ICMP Completes 3rd DNA Reference Collection Campaign From Syrian Families Living in Europe

The Hague, 1 December 2023 – The International Commission on Missing Persons (ICMP) has completed the third phase of a campaign that enables Syrian families of the missing who are residing as refugees in Europe to provide genetic reference samples voluntarily, to help locate relatives missing either in Syria as a result of the conflict, or along migration routes after fleeing the conflict. The most recent campaign took place in Germany, the Netherlands, Belgium, and Luxemburg during November 2023.

A total of 123 DNA samples were provided by Syrian families during the two-week campaign. In addition, family members provided data about themselves and their missing loved ones, including the location where they were last seen and the circumstances of the disappearance. To date, ICMP has collected data from more than 75,000 families of the missing who have reported 27,000 missing persons from Syria.  Genetic reference samples are only collected by ICMP in areas where families of the missing can freely and voluntarily provide data through informed consent. Of the 75,000 families of the missing who have provided data to date, more than 700 people have provided genetic data.

The purpose of ICMP’s data collection campaigns is to support the creation of an impartial, centralized repository that includes all missing persons cases related to Syria, including those believed to be alive and those feared dead. This information is collected regardless of the missing or disappeared person’s sectarian or national background, gender, ethnic or religious background, their role in the conflict, political affiliation, the circumstances of disappearance, or any other factor.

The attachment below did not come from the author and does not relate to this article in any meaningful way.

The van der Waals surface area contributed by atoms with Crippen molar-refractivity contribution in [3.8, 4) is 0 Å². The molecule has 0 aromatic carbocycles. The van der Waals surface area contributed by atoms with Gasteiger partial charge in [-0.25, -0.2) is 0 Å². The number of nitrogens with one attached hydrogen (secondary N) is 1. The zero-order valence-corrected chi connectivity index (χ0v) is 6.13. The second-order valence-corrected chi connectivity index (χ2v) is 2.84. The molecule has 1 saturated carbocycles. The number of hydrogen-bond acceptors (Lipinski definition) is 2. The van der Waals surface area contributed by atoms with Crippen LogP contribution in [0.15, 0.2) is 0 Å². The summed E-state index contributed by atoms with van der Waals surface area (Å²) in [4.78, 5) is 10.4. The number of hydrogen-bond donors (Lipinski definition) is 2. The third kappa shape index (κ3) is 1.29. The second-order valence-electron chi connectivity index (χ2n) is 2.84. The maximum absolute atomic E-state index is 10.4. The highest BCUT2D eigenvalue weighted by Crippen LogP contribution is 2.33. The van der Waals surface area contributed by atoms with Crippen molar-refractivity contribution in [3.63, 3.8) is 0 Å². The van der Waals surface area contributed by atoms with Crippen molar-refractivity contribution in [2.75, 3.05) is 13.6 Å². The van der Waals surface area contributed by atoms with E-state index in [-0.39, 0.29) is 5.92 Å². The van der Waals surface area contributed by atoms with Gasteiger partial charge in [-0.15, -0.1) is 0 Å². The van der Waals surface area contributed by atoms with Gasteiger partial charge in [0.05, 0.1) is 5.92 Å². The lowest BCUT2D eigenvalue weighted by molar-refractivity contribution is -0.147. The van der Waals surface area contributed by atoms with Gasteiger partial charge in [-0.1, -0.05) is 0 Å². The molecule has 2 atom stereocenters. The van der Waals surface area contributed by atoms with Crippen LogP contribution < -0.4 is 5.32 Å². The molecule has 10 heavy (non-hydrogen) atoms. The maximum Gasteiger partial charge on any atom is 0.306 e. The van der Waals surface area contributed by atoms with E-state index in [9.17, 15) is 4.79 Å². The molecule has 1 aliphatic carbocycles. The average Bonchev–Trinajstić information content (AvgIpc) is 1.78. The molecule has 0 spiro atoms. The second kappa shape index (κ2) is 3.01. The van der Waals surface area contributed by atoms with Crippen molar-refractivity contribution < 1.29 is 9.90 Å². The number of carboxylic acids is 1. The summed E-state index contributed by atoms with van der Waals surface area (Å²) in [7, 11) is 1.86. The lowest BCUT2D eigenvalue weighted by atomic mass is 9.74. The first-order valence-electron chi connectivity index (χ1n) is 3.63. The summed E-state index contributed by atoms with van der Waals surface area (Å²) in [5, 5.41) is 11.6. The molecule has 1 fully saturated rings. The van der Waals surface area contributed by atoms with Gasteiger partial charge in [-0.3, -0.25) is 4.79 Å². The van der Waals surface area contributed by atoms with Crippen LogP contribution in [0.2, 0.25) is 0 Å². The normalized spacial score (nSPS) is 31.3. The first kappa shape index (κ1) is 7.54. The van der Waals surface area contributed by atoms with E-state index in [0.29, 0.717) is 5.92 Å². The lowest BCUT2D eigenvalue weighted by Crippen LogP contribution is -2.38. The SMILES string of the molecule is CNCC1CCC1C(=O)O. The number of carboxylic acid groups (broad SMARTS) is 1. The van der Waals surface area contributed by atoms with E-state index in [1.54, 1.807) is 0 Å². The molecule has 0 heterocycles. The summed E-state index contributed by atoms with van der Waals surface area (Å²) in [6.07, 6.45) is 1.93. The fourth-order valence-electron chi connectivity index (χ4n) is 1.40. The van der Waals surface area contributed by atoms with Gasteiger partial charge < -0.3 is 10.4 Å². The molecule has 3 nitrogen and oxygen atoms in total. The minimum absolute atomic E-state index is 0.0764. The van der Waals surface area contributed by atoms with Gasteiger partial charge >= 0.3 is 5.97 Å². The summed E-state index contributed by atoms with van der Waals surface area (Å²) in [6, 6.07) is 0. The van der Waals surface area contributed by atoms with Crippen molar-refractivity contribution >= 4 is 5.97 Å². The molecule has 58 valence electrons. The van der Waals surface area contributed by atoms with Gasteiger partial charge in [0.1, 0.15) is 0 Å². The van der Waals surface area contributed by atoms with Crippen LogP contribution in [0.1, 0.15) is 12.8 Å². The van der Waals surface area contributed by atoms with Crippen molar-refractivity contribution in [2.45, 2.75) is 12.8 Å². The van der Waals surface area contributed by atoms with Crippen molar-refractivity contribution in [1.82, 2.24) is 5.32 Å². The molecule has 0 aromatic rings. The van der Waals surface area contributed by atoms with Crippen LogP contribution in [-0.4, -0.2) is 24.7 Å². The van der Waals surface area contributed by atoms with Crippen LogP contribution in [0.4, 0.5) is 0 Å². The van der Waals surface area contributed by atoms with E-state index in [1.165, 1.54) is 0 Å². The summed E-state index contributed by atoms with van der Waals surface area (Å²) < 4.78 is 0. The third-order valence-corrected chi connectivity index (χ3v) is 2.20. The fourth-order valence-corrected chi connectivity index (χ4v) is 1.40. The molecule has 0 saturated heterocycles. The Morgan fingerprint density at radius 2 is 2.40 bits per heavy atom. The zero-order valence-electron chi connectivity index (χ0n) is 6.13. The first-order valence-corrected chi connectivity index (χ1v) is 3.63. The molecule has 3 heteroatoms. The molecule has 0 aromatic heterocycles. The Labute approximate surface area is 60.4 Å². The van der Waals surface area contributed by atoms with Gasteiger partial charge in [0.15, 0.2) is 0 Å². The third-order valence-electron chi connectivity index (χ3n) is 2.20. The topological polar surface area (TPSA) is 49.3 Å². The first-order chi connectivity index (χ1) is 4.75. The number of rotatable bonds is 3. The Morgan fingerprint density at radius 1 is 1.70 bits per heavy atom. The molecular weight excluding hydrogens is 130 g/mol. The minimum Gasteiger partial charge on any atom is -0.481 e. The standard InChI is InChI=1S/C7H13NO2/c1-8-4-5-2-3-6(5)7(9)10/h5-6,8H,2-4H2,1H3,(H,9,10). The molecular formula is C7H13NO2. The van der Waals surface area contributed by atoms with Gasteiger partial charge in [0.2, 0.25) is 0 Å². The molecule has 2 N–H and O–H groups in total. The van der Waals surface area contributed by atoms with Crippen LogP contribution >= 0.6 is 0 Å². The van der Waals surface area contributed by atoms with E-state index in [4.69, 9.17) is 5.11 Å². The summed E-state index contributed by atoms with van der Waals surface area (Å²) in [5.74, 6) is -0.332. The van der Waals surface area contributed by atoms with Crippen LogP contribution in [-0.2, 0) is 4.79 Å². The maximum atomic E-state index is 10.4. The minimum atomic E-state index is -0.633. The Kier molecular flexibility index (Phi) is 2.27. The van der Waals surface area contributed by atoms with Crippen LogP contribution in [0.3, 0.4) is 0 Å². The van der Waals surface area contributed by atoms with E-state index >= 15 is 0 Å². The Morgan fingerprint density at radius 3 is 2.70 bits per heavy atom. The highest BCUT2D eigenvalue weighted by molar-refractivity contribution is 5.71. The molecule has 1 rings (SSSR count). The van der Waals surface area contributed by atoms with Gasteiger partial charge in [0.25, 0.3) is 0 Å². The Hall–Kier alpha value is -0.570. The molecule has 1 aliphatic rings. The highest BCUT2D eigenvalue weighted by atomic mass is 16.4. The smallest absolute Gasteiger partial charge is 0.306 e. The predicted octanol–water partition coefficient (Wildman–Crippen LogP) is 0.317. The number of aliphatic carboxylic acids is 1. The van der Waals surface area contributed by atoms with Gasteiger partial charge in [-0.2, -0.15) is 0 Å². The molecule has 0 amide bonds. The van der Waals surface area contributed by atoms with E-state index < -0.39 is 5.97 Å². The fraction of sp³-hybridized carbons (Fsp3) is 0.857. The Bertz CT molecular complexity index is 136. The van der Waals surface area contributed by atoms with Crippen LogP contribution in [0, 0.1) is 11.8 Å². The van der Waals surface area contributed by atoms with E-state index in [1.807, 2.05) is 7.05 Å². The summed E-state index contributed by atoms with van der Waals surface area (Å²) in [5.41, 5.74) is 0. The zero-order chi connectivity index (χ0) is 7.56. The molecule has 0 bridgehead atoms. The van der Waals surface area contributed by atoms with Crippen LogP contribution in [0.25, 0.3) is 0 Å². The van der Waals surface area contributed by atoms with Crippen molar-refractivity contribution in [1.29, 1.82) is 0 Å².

In addition to collecting genetic samples, the campaign encouraged Europe-based Syrian families to report missing relatives using ICMP’s Online Inquiry Center (OIC).

“The active participation of families of the missing is essential to establish the groundwork to secure justice, truth, and reparations, and it is essential to the long-term process of building peace and stability,” ICMP Director-General Kathryne Bomberger said today.

Since the beginning of the Syrian conflict, more than 130,000 persons have gone missing, according to the UN. Syrians and others have gone missing in the fighting and as victims of atrocities, human rights violations, enforced disappearances, arbitrary detention and other crimes. Many have also disappeared along migratory routes to Europe. While most Syrian refugees have sought protection in neighboring countries such as Turkey, Jordan, Lebanon, and Egypt, about 1 million Syrian asylum seekers and refugees live in Europe.

The data collection program in Europe, supported by the German Federal Foreign Office, is one element in a long-term missing persons process for Syria.

ICMP’s broader efforts to address the issue of missing persons in the context of the Syrian conflict include facilitating dialogue among stakeholders, and supporting a comprehensive policy discussion that is reviewed in an October 2020 ICMP report. ICMP facilitates the work of the Syrian Policy Coordination Group , which is developing recommendations and a general policy framework on missing persons in Syria.


About ICMP

ICMP is a treaty-based intergovernmental organization with Headquarters in The Hague, the Netherlands. Its mandate is to secure the cooperation of governments and others in locating missing persons from conflict, human rights abuses, disasters, organized crime, irregular migration and other causes and to assist them in doing so. ICMP also supports the work of other organizations in their efforts, encourages public involvement in its activities and contributes to the development of appropriate expressions of commemoration and tribute to the missing.

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